|US union opposes driverless trucks waiver for Waymo, Aurora|
1. Innoviz and Ascendtek partner to grow LiDAR sales
Innoviz Technologies, a leading provider of high-performance, solid-state LiDAR sensors and perception software, has signed a distribution agreement with AscendTek, a leading provider of electronic components and solutions in Asia.
The partnership will help Innoviz expand its market reach and meet the growing demand for LiDAR sensors in the Asian market.
The partnership will provide AscendTek with access to Innoviz’s portfolio of LiDAR sensors and perception software, enabling the company to offer a complete solution to customers in the region.
The partnership will also enable Innoviz to leverage AscendTek’s expertise and established distribution network in Asia to reach a broader customer base and accelerate its growth in the region.
The partnership between Innoviz Technologies and AscendTek appears to be a strategic move for both companies, as it will enable Innoviz to expand its market reach in the Asian market while providing AscendTek with access to Innoviz’s LiDAR sensors and perception software. This partnership could potentially help both companies capitalize on the growing demand for LiDAR sensors in the region, particularly for autonomous vehicles and advanced driver assistance systems. Overall, this appears to be a positive development for both Innoviz and AscendTek as they seek to strengthen their position in the rapidly evolving LiDAR market.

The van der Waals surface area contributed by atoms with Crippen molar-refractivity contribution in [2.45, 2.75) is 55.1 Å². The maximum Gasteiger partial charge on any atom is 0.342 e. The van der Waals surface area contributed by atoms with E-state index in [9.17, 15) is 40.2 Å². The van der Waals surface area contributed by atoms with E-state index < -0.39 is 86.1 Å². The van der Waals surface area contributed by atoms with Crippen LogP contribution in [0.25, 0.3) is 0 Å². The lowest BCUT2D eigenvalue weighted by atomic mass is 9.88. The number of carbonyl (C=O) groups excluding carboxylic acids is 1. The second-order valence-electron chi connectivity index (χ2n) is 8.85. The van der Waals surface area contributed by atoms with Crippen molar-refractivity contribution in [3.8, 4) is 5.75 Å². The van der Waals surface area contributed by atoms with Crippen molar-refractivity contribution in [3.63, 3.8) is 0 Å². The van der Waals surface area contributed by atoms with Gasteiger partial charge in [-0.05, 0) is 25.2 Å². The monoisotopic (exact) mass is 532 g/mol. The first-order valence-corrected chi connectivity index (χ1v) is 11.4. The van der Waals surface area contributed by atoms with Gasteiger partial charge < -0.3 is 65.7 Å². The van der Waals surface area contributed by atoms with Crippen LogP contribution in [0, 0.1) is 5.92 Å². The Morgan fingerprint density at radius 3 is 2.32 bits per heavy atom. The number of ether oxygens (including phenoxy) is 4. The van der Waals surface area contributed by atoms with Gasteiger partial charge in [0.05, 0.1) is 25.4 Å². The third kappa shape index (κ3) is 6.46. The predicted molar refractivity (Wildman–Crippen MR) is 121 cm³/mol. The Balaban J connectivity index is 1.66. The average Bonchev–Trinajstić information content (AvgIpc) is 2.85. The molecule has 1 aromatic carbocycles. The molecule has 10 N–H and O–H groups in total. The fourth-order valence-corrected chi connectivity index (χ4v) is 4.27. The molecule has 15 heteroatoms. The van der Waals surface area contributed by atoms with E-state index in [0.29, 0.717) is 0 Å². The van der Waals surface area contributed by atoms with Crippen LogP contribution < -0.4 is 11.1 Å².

2. US union opposes driverless trucks waiver for Waymo, Aurora
- The International Brotherhood of Teamsters, one of the largest labor unions in the United States, is opposing the exemption sought by Waymo and Aurora, which would allow their autonomous trucks to bypass some safety standards.
- The exemption is intended to allow Waymo and Aurora to operate driverless trucks without having to meet certain federal safety requirements that apply to traditional trucks.
- The Teamsters union argues that the exemption would compromise public safety by allowing autonomous trucks to operate without appropriate safety measures.